(Shout-out to my two UD professors, Phil Gentry and David Suisman, for their awesome papers. Neither were in my area of expertise, so I'll leave it to someone else to sum those up.)

Sunday morning, 9-11. Started with Daphne Brooks' "'One of These Mornings, You're Gonna Rise up Singing': The Secret Black Feminist History of the Gershwins' Porgy and Bess." Fun fact: "Summertime" is the most recorded song out there. I wanted to stay and ask about the Janis Joplin cover, something I listen to with nothing but love and energy. Instead, I dashed to the "Distanced Learning" session in time to hear Mark Katz's paper on digital turntables. The final paper in that session, Karl Hagstrom Miller's "I am Sitting in a Room: The Private Pop Experience," was one of the best treats the conference had to offer. Miller started with Alvin Lucier's "I Am Sitting in a Room" as an example of repetition smoothing out imperfections (in Lucier's case, his stutter). He then played a clip of himself trying to play the opening of Led Zeppelin's "Stairway to Heaven," with imperfections galore. His paper went on to present digital ethnographic (and well-theorized) work on people playing music alone in their rooms, mostly captured on YouTube. Best quote: "sounding terrible must be the most universal experience of being a musician." We all start awful, and practice--repetition--helps us smooth out imperfections. This works if we're learning a virtuosic concerto or sweating through 3 open chords on a guitar.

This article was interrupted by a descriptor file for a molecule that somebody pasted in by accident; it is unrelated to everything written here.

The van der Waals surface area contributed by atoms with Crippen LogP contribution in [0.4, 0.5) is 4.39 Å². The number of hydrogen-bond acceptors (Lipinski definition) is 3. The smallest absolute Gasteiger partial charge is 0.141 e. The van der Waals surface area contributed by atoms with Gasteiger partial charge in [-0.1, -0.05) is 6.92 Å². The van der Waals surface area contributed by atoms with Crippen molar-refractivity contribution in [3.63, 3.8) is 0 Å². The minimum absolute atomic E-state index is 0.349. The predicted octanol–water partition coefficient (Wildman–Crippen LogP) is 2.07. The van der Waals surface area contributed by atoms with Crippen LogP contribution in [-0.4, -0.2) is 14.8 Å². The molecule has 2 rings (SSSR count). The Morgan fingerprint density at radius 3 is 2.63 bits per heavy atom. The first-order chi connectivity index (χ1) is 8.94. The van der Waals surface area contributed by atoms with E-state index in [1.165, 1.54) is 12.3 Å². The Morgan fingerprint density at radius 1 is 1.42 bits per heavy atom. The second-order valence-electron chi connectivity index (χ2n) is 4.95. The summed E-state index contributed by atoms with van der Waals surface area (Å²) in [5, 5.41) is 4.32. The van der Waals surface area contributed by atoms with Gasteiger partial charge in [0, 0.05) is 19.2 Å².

So, thanks to the EMP Museum and IASPM-US for putting together a great conference! I look forward to many more pop conferences.

Saturday, March 3, 2012

Change, progression, opposition: music

Whenever I think of changing my attitude or outlook on life, I think of Michael Jackson's "Man in the Mirror." I'll spare you a link to the music video because it brings up another crazy set of baggage that's irrelevant here. But I think he has a good point with the song. "If you wanna make the world a better place / take a look at yourself and make a change." It kind of goes with that over-used, out-of-context Gandhi quote: "be the change you wish to see in the world." Change is important, and it should be embraced. They tell us not to change ourselves, but sometimes, we should. If we don't like the way we act, it behooves us to change the way we act. If we find ourselves with the wrong friends or on the wrong career track or in the wrong city or...whatever, then we need to change those things. I can say from experience that when I have made those changes, the world becomes a better place. I'm not presumptuous enough to think the entire world becomes a better place, but my world becomes better. If my world becomes better, I'm a better person to the people around me, and they become better people to the people around them. The world can benefit from a giant act of positive pay-it-forward if we all just acted always with compassion toward others, but in our own self-interest.